Megadeth/ Static X/ DDT

By Jason Koerner

Megadeth at the Palace?

I couldn't believe it either when I heard that Megadeth was going to be bringing their Risk tour to the Louisville Palace on November 12, but the show went great. However, I must admit that it was a little awkward not having a mosh pit, or at least a little room to move your head around a bit!

The advantage to having a show in a smaller venue is, of course, better seating. (I can't ever recall being "comfortable" at a hard rock show in my life.) Every seat had a pretty good view, too, especially mine! The staff at the Palace took the necessary precautions to keep the place intact, but there was little more violence as some people tried to get a closer look at the stage than their tickets would allow. Maybe the biggest concern of the staff should have been the thunder that was Megadeth. If the walls could talk, they would have been begging for mercy! I thought they were going to crumble. It was beautiful.

The tour was obviously to promote the new album Risk, (which has been compared to Metallica's Load by many fans) but the evening was filled with more older material than new. Among other things, this draws some comparisons of the band to the recent trend of Metallica (most of you already know that Dave Mustaine was with Metallica for a period of time) but I want to set the record strait with this: Dave still has his hair! Check the picture-Case closed.

The show opened with Prince of Darkness and then Holy Wars. It was a roller coaster ride from there on. "Reckoning Day,""Hanger 18,""Symphony of Destruction" and "Sweating Bullets" are just a few of the great songs they played.

A real mouth-dropper was the dual solo by Marty and Dave on "She Wolf." I could not fathom myself doing such effortless soloing with one of my band mates and so flawlessly. Complicated solos are just one tool used by the band to wow audiences. Their speed, dynamics, and, of course, Dave's unusual vocal capabilities help to separate them from other bands in the genre. A slight overtone of a "Nashville sound" can be heard in their newer material, but the overall experience still keeps them a hard rock heavyweight.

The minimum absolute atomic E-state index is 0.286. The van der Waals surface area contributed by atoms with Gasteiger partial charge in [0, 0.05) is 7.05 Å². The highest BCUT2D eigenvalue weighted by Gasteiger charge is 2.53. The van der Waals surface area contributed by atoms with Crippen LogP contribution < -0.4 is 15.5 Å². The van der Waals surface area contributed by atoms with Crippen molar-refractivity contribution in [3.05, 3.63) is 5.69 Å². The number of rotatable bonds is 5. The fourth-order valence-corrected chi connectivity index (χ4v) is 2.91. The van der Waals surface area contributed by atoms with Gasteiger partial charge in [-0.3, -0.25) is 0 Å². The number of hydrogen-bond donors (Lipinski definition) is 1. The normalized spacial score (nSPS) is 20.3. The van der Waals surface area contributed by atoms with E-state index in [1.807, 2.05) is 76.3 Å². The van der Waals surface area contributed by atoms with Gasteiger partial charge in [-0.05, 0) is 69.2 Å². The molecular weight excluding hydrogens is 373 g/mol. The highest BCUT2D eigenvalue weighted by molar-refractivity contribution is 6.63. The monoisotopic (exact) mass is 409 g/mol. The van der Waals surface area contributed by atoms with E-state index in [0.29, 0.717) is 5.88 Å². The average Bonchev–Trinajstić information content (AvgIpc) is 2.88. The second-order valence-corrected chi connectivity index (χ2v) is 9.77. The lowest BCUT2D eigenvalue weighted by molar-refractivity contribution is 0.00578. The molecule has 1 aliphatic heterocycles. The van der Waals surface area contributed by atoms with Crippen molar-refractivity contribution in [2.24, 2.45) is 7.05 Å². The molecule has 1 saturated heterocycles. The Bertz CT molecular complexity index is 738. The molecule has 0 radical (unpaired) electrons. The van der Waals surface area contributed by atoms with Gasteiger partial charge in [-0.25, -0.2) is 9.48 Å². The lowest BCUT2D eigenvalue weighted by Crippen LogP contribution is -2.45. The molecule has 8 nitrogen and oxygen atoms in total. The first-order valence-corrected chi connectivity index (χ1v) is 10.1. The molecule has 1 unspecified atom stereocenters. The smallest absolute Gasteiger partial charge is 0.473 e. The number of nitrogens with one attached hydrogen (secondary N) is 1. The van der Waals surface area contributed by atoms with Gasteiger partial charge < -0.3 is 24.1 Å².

"Almost Honest,""Trust" and "Crush" were a few of the recent radio hits that were performed. The show built to a climatic ending in the form of "Peace Sells (But Who's Buying?)." Remember that thunder I talked about earlier? That would be mostly due to the double bass drum action. It was a killer ending to the show, and at that point, they should have left well enough alone. The encore brought covers of "Paranoid" and "Anarchy in the UK." Don't get me wrong, both were great, but "Peace Sells" definitely kicked more a**!

Static X and DDT were the openers, and I am pleased to report that I was pleasantly surprised with them both. DDT, from Vancouver, British Columbia, sounded like a heavier version of 311, only with more percussion. The drummer could leave his set in flames, and he wasn't afraid to show it, as he proved in a solo.

Static X incorporates techno and industrial sounds to create their own version of "evil disco music." Check out their album, Wisconsin Death Trip. I am sure you will find it worth listening to. Their sound includes a lot of sampling, which made their sound guy earn his money that night! All this is great, but if you like them for no other reason, you have to like them because of Wayne's hair (lead singer/guitarist/programmer) and it's towering heights! It's gotta be the hair...